He also doesn’t know how to get help. He hoped someone would connect him with medical care, but said he hasn’t been able to reach the caseworker he met at the Quincy Family Welcome Center.

Aura Obando, the medical director for the family team at Boston Health Care for the Homeless Program, said this family's situation is not outside the norm.

“We definitely see it," she said. "It's not surprising to me, I guess, but it's heartbreaking.”

She pointed to a body of research that shows homeless children have developmental delays and learning disabilities at four times the rate of children who are housed.

"That's why the argument is to really shorten that experience of homelessness," she said, "because a lot of it could be reversed.”

She's particularly concerned about families like John’s, who are waitlisted for shelter and don’t have access to the services that come with a regular shelter placement. "I'm really worried about the overflow space and how long people are going to be in that context," she said.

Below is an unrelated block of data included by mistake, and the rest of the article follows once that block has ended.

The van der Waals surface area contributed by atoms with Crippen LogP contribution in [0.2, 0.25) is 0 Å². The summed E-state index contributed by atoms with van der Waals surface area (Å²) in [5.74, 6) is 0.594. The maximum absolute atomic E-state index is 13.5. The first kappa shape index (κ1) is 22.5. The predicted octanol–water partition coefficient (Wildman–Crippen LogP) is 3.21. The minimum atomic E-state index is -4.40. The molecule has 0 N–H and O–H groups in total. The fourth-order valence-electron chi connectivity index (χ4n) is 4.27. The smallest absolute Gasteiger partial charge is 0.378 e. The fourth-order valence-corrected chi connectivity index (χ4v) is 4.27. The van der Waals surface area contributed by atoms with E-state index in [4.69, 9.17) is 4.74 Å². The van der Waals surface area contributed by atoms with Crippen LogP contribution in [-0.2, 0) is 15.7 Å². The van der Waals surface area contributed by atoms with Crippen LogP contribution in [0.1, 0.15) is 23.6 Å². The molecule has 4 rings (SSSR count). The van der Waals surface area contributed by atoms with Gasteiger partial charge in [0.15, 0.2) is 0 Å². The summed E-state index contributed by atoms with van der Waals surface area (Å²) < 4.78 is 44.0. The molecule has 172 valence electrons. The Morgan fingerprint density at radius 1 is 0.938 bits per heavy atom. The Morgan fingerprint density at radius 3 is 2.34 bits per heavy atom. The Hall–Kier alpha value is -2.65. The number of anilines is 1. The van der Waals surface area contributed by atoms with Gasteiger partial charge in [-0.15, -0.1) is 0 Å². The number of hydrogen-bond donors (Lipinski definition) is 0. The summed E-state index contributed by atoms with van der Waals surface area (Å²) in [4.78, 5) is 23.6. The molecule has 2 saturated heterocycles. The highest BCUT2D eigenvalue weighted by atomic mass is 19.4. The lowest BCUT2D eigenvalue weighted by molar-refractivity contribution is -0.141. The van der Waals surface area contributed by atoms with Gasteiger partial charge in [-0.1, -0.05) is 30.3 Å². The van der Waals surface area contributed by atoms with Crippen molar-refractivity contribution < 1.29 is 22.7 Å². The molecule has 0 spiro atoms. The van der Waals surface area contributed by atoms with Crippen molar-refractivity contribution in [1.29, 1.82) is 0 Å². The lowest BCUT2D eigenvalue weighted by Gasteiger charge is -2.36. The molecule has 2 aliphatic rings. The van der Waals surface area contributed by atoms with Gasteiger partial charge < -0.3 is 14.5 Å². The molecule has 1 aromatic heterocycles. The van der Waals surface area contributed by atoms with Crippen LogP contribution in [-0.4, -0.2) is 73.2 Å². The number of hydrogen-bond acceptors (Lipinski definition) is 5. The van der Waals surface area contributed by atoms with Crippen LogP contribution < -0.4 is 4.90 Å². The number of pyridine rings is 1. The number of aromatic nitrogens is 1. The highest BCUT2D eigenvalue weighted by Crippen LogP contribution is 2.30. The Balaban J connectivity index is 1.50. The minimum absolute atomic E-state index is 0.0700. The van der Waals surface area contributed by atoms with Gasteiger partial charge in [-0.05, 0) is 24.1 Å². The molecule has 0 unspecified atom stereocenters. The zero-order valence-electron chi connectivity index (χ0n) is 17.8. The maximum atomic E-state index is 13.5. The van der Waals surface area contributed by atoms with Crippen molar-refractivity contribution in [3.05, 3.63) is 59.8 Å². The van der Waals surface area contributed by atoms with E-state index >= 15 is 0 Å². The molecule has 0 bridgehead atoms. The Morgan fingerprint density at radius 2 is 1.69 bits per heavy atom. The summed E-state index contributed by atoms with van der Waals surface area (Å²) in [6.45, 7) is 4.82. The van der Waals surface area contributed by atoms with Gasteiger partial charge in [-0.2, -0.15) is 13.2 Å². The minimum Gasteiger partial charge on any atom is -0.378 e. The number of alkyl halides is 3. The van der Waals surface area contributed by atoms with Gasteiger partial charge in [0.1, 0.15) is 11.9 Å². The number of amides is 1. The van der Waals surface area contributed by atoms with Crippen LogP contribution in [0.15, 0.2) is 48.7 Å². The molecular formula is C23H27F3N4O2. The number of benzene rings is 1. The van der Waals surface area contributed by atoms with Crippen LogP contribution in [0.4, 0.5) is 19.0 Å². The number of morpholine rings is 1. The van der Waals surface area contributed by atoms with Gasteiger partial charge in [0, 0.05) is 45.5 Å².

In her 10 years working in this field, she said she's never seen Massachusetts in such a dire situation. “We're getting a lot of reports about families being outside in the middle of winter," she said. "I never imagined we would be in this space.”

Organizations that operate shelters and provide services for residents have also noted a marked increase in the level of need in families entering the shelter system.

“We do an ‘ages and stages' questionnaire for each of the children coming to our care," said Larry Seamans, CEO of FamilyAid, which operates 150 family shelter units. "Children who are arriving now have lower scores than the children who came say four years ago.”

The result, Seamans said, is staff works harder to help families connect with medical care, and more children are being referred to early intervention, a government program that helps children with developmental and learning delays.

The growing need comes at a time when state resources and community organizations are already stretched thin. Gov. Maura Healey has repeatedly begged the federal government for more help, including funding to support the immigrants arriving in Massachusetts.

"Let me be clear, I continue to call on Congress to act," she said as she toured the Roxbury Recreational Center, which was recently converted to a temporary overflow site.

But John said he doesn’t blame the state or federal governments.

“I blame myself because I'm the one that came. I need to take responsibility,” he said. “I have nothing to blame the government for, I blame myself for everything.”

But now that he and his family are here, he said, he doesn’t know where to go, or what comes next. The only thing he knows is that he will do everything within his power to keep his spot at the overflow shelter.

This article was originally published on WBUR.org.

Copyright 2024 WBUR. To see more, visit WBUR.